The administration's position had been to look the other way while Arab states armed the Syrian opposition, but pledges of aid by Gulf states have not materialized and the Turkish government, which has committed to an anti-Assad position and is hosting the FSA, is waiting for the United States to chart a clear way forward.

"They are not thinking two steps ahead. That's why there is a demand for a plan B," the administration official said, referring to the White House. "The position they took at the last Friends of Syria meeting is not sustainable."

The United States has pledged $25 million in humanitarian assistance to the Syrian people and communications equipment to the internal opposition. But lawmakers who met with internal opposition leaders last week said that they hadn't gotten that assistance.

"The most stunning, unsettling conclusion I drew from the leaders of the Free Syrian Army was that they have essentially got no help from anyone. They are literally running out of ammunition while Assad's forces are being resupplied by Iran and Russia," Sen. Joe Lieberman (I-CT) told The Cable in an interview.

Lieberman and Sen. John McCain (R-AZ) spent their Senate recess on the Turkish side of the Turkey-Syria border, meeting with Turkish officials, FSA leaders, and refugees.

"What they want us to do is to lead. They want us to lead the Friends of Syria, who have given them increasingly sympathetic rhetoric but not the wherewithal to defend themselves," he said.

The Syrian internal opposition is buying weapons and ammunition on the black market at exorbitant prices and claims that large parts of the Syrian military are demoralized but are unwilling to break with the government until they see the opposition has real international support.

"They are all waiting for the U.S. to say ‘We're in this,'" Lieberman said.

There was at least one State Department official inside the McCain-Lieberman meeting with leaders of the FSA, Gen. Mustafa al-Sheikh and Col. Riad al-Asaad, two U.S. officials confirmed. The FSA leaders asked the United States to provide RPGs, anti-aircraft guns, and ammunition. The FSA leaders also said they have proof that the Assad regime is using helicopter gunships to attack civilians in the city of Idlib, as apparently shown in this YouTube video.

Turkish officials told McCain and Lieberman that they were willing to let weapons flow over their borders and consider other more aggressive steps to help the internal Syrian opposition, but that they won't do so unless Washington leads the way.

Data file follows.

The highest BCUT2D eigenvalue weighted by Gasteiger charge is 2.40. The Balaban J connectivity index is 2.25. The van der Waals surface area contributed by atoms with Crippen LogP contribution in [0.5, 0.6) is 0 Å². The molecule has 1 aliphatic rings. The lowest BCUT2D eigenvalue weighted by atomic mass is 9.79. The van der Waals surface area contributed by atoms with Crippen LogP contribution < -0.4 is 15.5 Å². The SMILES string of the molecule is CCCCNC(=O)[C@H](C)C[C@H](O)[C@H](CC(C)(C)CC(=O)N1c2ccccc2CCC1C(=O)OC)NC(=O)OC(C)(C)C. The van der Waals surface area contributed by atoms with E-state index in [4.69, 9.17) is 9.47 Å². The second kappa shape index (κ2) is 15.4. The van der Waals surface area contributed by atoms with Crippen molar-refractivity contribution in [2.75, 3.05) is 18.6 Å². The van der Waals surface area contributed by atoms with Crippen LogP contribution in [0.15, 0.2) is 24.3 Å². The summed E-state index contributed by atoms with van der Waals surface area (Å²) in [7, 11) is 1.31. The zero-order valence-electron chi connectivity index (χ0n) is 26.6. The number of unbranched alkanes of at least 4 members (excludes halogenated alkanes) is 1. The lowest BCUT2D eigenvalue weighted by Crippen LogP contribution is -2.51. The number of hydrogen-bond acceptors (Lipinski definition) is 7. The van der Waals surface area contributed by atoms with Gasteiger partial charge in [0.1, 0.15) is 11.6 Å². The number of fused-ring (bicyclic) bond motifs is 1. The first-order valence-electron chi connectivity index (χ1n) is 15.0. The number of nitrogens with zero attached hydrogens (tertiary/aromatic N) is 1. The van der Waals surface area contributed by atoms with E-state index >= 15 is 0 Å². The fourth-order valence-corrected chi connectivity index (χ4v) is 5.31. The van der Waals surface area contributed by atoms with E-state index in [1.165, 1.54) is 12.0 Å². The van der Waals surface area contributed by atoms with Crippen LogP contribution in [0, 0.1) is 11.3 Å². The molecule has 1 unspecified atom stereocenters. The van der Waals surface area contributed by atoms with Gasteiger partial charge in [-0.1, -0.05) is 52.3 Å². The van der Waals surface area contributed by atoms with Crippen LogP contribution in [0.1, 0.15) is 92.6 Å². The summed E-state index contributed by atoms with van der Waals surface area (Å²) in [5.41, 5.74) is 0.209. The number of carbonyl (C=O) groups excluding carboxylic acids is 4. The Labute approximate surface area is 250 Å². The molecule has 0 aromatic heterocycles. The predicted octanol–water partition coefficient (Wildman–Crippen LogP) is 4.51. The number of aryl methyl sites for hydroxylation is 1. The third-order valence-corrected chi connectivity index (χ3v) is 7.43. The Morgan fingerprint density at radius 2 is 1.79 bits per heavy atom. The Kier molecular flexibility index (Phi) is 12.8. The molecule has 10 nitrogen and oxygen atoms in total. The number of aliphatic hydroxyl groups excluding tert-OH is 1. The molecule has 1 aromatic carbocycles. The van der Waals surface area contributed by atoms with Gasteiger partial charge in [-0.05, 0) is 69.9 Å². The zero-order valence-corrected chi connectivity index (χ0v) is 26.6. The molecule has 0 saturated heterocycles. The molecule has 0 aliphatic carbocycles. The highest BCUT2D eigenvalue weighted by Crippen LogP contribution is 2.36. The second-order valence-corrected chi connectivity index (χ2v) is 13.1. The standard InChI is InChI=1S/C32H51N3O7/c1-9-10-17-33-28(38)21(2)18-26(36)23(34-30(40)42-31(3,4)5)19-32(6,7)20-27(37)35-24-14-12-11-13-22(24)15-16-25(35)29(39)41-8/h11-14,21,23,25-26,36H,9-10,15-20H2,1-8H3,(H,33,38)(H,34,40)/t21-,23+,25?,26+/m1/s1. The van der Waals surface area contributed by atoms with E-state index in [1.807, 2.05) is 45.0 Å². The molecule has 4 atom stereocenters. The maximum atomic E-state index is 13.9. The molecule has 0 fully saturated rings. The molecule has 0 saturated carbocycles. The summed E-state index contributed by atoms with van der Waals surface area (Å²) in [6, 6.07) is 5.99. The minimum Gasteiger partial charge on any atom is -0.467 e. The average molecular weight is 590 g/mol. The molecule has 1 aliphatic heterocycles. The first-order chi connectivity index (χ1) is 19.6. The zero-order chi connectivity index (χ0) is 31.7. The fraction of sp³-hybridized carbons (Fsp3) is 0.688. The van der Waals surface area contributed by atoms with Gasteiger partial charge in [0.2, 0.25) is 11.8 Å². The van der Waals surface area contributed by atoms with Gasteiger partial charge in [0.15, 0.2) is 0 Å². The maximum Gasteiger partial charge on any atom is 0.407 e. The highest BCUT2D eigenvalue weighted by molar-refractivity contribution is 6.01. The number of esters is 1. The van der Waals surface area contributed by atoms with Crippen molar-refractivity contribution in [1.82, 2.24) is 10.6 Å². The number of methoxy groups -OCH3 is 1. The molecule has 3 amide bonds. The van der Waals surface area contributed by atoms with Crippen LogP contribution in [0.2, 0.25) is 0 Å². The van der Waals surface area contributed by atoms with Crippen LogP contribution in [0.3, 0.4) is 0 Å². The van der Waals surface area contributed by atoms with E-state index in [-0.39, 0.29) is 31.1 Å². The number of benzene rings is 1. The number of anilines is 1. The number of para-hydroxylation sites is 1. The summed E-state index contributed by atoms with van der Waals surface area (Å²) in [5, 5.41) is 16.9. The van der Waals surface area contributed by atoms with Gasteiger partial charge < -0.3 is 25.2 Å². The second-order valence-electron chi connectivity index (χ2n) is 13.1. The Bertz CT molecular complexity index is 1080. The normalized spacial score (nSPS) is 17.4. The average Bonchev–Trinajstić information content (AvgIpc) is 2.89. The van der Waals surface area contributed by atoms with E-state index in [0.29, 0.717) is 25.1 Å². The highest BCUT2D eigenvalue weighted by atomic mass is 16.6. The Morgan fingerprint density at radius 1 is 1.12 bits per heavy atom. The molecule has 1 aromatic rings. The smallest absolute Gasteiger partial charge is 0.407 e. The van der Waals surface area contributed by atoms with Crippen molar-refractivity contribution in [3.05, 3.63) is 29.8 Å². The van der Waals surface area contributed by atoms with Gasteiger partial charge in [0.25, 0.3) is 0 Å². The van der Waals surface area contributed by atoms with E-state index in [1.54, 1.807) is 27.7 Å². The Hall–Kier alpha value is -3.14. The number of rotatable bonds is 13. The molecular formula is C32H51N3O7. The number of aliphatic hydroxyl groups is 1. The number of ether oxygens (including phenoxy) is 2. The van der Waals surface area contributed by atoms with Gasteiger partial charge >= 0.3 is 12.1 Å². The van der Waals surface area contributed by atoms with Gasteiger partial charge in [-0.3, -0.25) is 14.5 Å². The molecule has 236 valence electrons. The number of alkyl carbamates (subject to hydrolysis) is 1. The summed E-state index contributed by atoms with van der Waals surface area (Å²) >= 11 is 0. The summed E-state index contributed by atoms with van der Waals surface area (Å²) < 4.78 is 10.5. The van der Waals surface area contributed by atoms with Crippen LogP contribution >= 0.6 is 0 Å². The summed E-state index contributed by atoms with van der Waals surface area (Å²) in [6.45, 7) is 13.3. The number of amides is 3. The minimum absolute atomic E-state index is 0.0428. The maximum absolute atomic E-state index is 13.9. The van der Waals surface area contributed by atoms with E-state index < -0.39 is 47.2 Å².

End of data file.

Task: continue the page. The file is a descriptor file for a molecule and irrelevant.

The Turks told the senators there are currently 25,000 registered Syrian refugees in southern Turkey, although the registrations have not kept pace with the flow of refugees across the border so the actual number could be much higher. The Turks also said that if the refugee total tops 50,000, they will require help.

"They Turks want American leadership and they know American leadership is totally absent. The Turks say they may -- if this flood of refugees continues -- they may need international assistance," McCain said. "Every place we talked to, they want American leadership. It's just disgraceful that they haven't acted so far."

The administration official explained that the White House does not want to become so heavily involved in the Syria conflict, for example by directly arming opposition fighters, because it puts the United States on the hook for their success and would probably require increased levels of commitment as the conflict drags on.

"They've got this half-pregnant position that is offensive to the sensibilities of the people on the ground and confusing to the Turks," the official said.

The White House did not respond to a request for comment. 

ADEM ALTAN/AFP/Getty Images

The Cable

Left-leaning foreign-policy group unveils campaign strategy

A major arm of the progressive foreign-policy establishment in Washington has come out with its strategy and messaging blueprint for Democratic candidates in the 2012 congressional and presidential elections, meant to counter the time-honored GOP claim that Republicans have the edge on national security.